It was strange being in New York this weekend doing back to back to back junkets and talking about fictional bloodbaths and violence while everyone at the event was also trying to absorb the real-life news about Newtown and the elementary school shootings. And I’ll be clear… it wasn’t uncomfortable because I think there is a correlation between violence in art and violence in real life. I don’t. It was uncomfortable because we were all processing something real, and that makes it hard to be invested in the pretend.
I’ve chatted with Christoph Waltz a few times now, and I think he’s a really sharp, well-spoken performer who doesn’t really like digging too deep into his own process or going over projects other than the one that he’s currently discussing. I think he had a long professional career before “Inglourious Basterds,” and he got used to doing things a certain way, and just because more people are paying attention to the work on an international scale, that doesn’t mean Waltz has any obligation to change the way he works.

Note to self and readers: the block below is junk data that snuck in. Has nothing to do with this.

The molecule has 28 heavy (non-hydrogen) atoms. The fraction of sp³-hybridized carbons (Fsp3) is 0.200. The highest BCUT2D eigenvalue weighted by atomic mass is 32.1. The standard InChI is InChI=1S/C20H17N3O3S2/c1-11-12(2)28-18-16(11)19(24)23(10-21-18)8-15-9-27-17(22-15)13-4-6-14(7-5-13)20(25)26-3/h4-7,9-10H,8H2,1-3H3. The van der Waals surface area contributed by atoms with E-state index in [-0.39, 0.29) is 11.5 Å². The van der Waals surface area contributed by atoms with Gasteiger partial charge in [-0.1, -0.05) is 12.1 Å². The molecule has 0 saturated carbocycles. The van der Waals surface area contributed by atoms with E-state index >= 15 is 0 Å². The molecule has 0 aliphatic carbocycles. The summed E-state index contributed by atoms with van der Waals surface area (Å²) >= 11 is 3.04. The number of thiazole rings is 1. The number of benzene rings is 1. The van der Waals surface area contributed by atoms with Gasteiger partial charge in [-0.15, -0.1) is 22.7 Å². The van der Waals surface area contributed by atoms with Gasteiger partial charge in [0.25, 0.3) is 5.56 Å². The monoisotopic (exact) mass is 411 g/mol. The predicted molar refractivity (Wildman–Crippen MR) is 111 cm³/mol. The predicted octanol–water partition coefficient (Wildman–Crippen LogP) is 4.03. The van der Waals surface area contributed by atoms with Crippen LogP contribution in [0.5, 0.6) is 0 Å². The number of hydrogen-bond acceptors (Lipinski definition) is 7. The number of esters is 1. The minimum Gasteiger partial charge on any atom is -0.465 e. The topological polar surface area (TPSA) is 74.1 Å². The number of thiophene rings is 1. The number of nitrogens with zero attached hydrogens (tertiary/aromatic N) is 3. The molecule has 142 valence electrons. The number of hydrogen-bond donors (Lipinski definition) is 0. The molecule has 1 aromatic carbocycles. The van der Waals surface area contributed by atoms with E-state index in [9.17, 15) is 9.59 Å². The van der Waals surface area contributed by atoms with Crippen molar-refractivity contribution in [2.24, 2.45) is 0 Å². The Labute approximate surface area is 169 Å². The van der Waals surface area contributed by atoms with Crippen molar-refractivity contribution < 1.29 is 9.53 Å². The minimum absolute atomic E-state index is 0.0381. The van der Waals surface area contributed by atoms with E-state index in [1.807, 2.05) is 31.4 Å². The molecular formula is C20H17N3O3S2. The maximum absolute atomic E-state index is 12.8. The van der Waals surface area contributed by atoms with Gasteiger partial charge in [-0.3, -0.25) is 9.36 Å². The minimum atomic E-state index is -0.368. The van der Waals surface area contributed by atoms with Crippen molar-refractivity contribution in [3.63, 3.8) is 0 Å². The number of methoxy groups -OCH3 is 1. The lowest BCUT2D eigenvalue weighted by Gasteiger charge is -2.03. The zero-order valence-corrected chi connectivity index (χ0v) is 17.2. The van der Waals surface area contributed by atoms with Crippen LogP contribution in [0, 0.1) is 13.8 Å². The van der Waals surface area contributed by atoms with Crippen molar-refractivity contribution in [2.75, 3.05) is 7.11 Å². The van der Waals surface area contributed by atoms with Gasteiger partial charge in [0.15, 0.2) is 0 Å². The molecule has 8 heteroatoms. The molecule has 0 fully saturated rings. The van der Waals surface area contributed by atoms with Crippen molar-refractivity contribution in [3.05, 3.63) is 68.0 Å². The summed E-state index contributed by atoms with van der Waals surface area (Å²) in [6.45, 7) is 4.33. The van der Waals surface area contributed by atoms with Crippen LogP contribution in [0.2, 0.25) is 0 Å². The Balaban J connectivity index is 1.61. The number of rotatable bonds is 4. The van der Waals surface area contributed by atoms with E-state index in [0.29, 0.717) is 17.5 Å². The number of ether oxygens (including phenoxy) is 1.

What I find interesting about him is how human he is in interviews. While he is undeniably bright and articulate, he does not seem rehearsed or guarded. Indeed, tree was a pointed reminder of that during our conversation, when I asked him about the way Dr. King Schultz (his character in “Django Unchained”) uses words as weapons. He started to talk about the “real” violence in the film, and then stopped. Without making a big show of it, he made it clear that he wasn’t comfortable pursuing the thought all the way to the point he was about to make. He didn’t feel right about it. He stopped, then went back to the words. It was one of rare moments in an interview where you see past all the defenses most actors have when promoting things, and I appreciated the way he handled it.
I cannot say enough good things about “Django Unchained,” and I can’t wait until you all get a chance to see it so we can start discussing it in more depth.
“Django Unchained” arrives in theaters on Christmas Day.